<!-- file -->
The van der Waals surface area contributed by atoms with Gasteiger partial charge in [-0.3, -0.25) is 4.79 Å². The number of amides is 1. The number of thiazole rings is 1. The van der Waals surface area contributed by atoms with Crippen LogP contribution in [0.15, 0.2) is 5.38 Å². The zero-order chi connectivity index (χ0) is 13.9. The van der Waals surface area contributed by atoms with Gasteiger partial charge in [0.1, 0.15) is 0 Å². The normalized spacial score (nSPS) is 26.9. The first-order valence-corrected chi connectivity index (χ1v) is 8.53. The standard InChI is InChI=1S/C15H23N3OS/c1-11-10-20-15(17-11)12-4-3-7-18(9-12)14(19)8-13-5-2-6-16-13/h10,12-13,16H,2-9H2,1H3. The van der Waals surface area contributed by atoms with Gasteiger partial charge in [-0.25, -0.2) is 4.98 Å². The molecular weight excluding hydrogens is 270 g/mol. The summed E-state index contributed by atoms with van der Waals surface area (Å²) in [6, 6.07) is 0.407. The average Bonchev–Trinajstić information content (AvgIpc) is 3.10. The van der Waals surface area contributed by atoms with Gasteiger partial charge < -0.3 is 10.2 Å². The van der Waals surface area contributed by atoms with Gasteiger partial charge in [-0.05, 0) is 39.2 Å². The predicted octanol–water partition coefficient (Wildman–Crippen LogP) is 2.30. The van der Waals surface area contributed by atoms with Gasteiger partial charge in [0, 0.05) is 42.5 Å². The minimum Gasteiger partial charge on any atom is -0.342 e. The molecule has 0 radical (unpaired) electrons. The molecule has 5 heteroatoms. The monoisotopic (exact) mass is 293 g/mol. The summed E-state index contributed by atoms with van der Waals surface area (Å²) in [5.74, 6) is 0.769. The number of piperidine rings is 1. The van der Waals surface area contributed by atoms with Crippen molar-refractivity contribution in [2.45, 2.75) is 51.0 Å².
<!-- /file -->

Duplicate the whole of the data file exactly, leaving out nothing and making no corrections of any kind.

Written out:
The van der Waals surface area contributed by atoms with Gasteiger partial charge in [-0.3, -0.25) is 4.79 Å². The number of amides is 1. The number of thiazole rings is 1. The van der Waals surface area contributed by atoms with Crippen LogP contribution in [0.15, 0.2) is 5.38 Å². The zero-order chi connectivity index (χ0) is 13.9. The van der Waals surface area contributed by atoms with Gasteiger partial charge in [0.1, 0.15) is 0 Å². The normalized spacial score (nSPS) is 26.9. The first-order valence-corrected chi connectivity index (χ1v) is 8.53. The standard InChI is InChI=1S/C15H23N3OS/c1-11-10-20-15(17-11)12-4-3-7-18(9-12)14(19)8-13-5-2-6-16-13/h10,12-13,16H,2-9H2,1H3. The van der Waals surface area contributed by atoms with Gasteiger partial charge in [-0.25, -0.2) is 4.98 Å². The molecular weight excluding hydrogens is 270 g/mol. The summed E-state index contributed by atoms with van der Waals surface area (Å²) in [6, 6.07) is 0.407. The average Bonchev–Trinajstić information content (AvgIpc) is 3.10. The van der Waals surface area contributed by atoms with Gasteiger partial charge < -0.3 is 10.2 Å². The van der Waals surface area contributed by atoms with Gasteiger partial charge in [-0.05, 0) is 39.2 Å². The predicted octanol–water partition coefficient (Wildman–Crippen LogP) is 2.30. The van der Waals surface area contributed by atoms with Gasteiger partial charge in [0, 0.05) is 42.5 Å². The minimum Gasteiger partial charge on any atom is -0.342 e. The molecule has 0 radical (unpaired) electrons. The molecule has 5 heteroatoms. The monoisotopic (exact) mass is 293 g/mol. The summed E-state index contributed by atoms with van der Waals surface area (Å²) in [5.74, 6) is 0.769. The number of piperidine rings is 1. The van der Waals surface area contributed by atoms with Crippen molar-refractivity contribution in [2.45, 2.75) is 51.0 Å².